2,944 research outputs found

    Current Star Formation in Post-Starburst Galaxies?

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    Radio continuum observations are a probe of star formation in galaxies, and are unaffected by dust extinction. Observations of the distant rich cluster Cl 0939+4713 have detected radio galaxies classified as post-starburst (``k+a'') on the basis of their optical spectra, and presumably this situation arises from heavily dust-obscured star formation (Smail et al. 1999). We present the results of a radio continuum survey of post-starburst galaxies identified from the Las Campanas Redshift Survey by Zabludoff et al. (1996). This sample was selected using very stringent criteria, and therefore provides an estimate on the incidence of potential star formation in galaxies whose optical spectra exhibit the strongest post-starburst features. We detected two of fifteen such galaxies at radio luminosities consistent with moderate levels of star formation. This result underscores the potential importance of dust extinction when investigating star formation in galaxies.Comment: Replaced with corrected version of Table

    The Radio Galaxy Populations of Nearby Northern Abell Clusters

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    We report on the use of the NRAO VLA Sky Survey (NVSS) to identify radio galaxie s in eighteen nearby Abell clusters. The listings extend from the cores of the clusters out to radii of 3 Mpc, which corresponds to 1.5 Abell radii and approximately four orders of magnitude in galaxy density. To create a truly useful catalog, we have collected optical spectra for nearly all of the galaxies lacking public velocity measurements. Consequently, we are able to discriminate between those radio galaxies seen in projection on the cluster and those which are in actuality cluster members. The resulting catalog consists of 329 cluster radio galaxies plus 138 galaxies deemed foreground/background objects, and new velocity measurements are reported for 273 of these radio galaxies. The motivation for the catalog is the study of galaxy evolution in the cluster environment. The radio luminosity function (RLF) is a powerful tool in the identification of active galaxies, as it is dominated by star-forming galaxies at intermediate luminosities and active galactic nuclei (AGN) at higher luminosities. The flux limit of the NVSS allows us to identify AGN and star- forming galaxies down to star formation rates (SFR) less than 1 solar mass per year. This sensitivity, coupled with the all-sky nature of the NVSS, allows us to produce a catalog of considerable depth and breadth. In addition to these data, we report detected infrared fluxes and upper limits obtained from IRAS data. It is hoped that this database will prove useful in a number of potential studies of the effect of environment on galaxy evolution.Comment: 53 pages (AASTeX v5.0), plus 3 figures. To appear in the Astrophysical Journal Supplement Serie

    Star Formation and AGN in the Core of the Shapley Supercluster: A VLA Survey of A3556, A3558, SC1327-312, SC1329-313, and A3562

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    The core of the Shapley supercluster (A3556, A3558, SC1327-312, SC1329-313, and A3562) is an ideal region in which to study the effects of cluster mergers on the activity of individual galaxies. This paper presents the most comprehensive radio continuum investigation of the region, relying on a 63-pointing mosaic obtained with the Very Large Array yielding an areal coverage of nearly 7 square degrees. The mosaic provides a typical sensitivity of about 80 uJy at a resolution of 16", enabling detection of galaxies with star formation rates as low as 1 solar mass per year. The radio data are complemented by optical imaging in B and R, producing a catalog of 210 radio-detected galaxies with m_R <= 17.36 (M_R <= -19). At least 104 of these radio-detected galaxies are members of the supercluster on the basis of public velocity measurements. Across the entire core of the supercluster, there appears to be a significant deficit of radio galaxies at intermediate optical magnitudes (M_R between -21 and -22). This deficit is offset somewhat by an increase in the frequency with which brighter galaxies (M_R less than -22) host radio sources. More dramatic is the highly significant increase in the probability for fainter galaxies (M_R between -20 and -21) in the vicinity of A3562 and SC1329-313 to be associated with radio emission. The radio and optical data for these sources strongly suggest that these active galaxies are powered by star formation. In conjunction with recent X-ray analysis, this is interpreted as young starbursts related to the recent merger of SC1329-313 with A3562 and the rest of the supercluster.Comment: Accepted by AJ; 50 pages, including 16 figures (for full resolution PDF, see http://mywebpages.comcast.net/nealamiller2/Shapley_pp.pdf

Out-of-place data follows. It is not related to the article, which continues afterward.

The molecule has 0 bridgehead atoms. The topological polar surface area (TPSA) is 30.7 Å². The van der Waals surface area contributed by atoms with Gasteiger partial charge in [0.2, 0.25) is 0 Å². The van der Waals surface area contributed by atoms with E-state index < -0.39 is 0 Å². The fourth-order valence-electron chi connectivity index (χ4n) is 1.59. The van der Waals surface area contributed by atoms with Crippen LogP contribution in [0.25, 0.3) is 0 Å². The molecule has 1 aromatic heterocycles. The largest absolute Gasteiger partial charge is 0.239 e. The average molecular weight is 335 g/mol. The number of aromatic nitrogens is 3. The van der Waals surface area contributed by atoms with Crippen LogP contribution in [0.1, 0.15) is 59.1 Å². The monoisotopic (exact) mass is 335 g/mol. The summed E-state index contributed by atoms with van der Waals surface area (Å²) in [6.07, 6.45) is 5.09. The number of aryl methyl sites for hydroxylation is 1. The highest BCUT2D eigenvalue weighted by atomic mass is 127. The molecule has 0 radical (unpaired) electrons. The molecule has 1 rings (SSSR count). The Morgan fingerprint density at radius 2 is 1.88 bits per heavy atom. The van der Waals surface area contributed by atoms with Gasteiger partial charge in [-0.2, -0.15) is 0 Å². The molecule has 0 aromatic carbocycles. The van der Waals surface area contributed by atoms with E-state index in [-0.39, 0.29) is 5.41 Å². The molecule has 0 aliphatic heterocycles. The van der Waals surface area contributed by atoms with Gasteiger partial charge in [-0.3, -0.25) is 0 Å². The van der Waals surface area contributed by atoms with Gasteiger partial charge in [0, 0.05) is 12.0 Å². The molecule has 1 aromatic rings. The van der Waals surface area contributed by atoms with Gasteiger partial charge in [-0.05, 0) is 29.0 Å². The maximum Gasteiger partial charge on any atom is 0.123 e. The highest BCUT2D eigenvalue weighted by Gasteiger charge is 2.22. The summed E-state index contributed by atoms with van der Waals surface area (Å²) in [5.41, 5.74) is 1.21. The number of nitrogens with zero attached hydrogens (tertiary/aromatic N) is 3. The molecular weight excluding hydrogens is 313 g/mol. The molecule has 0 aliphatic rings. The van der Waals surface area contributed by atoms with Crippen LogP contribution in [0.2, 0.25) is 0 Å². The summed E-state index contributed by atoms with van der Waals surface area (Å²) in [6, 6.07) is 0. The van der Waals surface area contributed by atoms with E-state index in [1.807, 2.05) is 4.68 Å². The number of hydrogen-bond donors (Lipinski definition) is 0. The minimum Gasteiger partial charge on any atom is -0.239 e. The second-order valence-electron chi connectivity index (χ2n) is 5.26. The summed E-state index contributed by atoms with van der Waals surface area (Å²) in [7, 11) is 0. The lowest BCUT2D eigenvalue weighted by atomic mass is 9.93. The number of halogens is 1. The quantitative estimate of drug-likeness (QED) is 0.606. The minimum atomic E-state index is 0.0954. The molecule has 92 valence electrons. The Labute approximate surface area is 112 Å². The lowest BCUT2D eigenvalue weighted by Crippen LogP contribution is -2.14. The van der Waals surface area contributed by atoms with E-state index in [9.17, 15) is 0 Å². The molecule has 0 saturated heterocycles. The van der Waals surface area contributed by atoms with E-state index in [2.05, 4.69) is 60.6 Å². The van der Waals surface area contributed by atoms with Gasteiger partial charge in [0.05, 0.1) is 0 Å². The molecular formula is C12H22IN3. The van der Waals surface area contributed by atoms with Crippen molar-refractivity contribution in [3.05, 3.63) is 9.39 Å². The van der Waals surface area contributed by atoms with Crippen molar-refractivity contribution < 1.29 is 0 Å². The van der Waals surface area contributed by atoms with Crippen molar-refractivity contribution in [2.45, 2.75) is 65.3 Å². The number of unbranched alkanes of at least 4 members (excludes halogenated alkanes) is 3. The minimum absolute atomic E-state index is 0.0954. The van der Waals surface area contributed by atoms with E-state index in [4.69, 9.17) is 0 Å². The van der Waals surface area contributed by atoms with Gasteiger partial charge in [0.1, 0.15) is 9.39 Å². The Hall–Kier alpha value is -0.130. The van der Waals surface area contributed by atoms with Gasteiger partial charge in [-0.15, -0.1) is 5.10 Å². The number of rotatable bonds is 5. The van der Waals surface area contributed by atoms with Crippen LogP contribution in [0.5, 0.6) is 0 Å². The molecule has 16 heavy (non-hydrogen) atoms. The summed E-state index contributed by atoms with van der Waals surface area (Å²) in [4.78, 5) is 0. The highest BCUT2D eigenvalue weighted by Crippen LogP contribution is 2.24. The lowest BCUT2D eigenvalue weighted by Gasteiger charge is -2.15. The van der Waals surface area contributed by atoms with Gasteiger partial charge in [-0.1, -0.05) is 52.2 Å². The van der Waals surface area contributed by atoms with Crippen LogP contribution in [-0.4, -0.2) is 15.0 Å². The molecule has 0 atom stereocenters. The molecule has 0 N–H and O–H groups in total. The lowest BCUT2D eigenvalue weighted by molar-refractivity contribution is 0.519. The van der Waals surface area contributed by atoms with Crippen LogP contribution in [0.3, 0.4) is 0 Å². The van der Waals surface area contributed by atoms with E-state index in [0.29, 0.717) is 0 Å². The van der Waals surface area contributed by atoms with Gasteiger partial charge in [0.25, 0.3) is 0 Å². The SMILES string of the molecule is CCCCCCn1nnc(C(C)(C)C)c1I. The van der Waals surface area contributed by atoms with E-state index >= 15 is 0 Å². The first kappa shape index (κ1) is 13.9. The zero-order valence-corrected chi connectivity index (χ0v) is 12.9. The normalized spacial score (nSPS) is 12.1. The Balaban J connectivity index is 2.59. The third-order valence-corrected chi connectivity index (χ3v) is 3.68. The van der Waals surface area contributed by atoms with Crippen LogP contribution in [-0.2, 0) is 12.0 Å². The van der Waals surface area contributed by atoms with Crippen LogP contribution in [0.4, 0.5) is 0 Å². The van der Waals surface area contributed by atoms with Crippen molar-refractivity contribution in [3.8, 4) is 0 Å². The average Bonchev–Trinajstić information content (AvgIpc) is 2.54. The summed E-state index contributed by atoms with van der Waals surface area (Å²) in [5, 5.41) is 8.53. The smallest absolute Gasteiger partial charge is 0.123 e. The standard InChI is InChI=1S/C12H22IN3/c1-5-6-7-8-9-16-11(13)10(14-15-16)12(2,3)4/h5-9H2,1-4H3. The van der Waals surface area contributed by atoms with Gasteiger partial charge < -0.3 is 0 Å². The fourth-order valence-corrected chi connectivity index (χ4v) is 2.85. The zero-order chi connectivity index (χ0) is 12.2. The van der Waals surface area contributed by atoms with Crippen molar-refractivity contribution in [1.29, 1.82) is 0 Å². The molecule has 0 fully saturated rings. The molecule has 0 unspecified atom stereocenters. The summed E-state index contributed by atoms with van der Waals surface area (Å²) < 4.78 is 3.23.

Experimental Evaluation of High Performance Integrated Heat Pump

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    Integrated heat pump (IHP) technology provides significant potential for energy savings and comfort improvement for residential buildings. In this study, we evaluate the performance of a high performance IHP that provides space heating, cooling, and water heating services. Experiments were conducted according to the ASHRAE Standard 206-2013 where 24 test conditions were identified in order to evaluate the IHP performance indices. An 8-in by 8-in Air Monitor Fan Evaluator is used to measure the volumetric flowrate of air discharged from the air handler unit (AHU) in order to evaluate the airside performance. Empirical curve fits of the unit’s compressor maps are used in conjunction with saturated condensing and evaporating refrigerant conditions to deduce the refrigerant mass flowrate, which, in turn is used to evaluate the refrigerant-side performance. Heat pump (compressor, fans, and controls) and water pump power were measured separately per requirements of Standard 206. The system was charged per the system manufacturer’s specifications. System test results are presented for each operating mode along with overall IHP performance metrics according to ASHRAE standard 206-2013. The paper ends with discussion on system operation and impact on typical energy consumption in residential buildings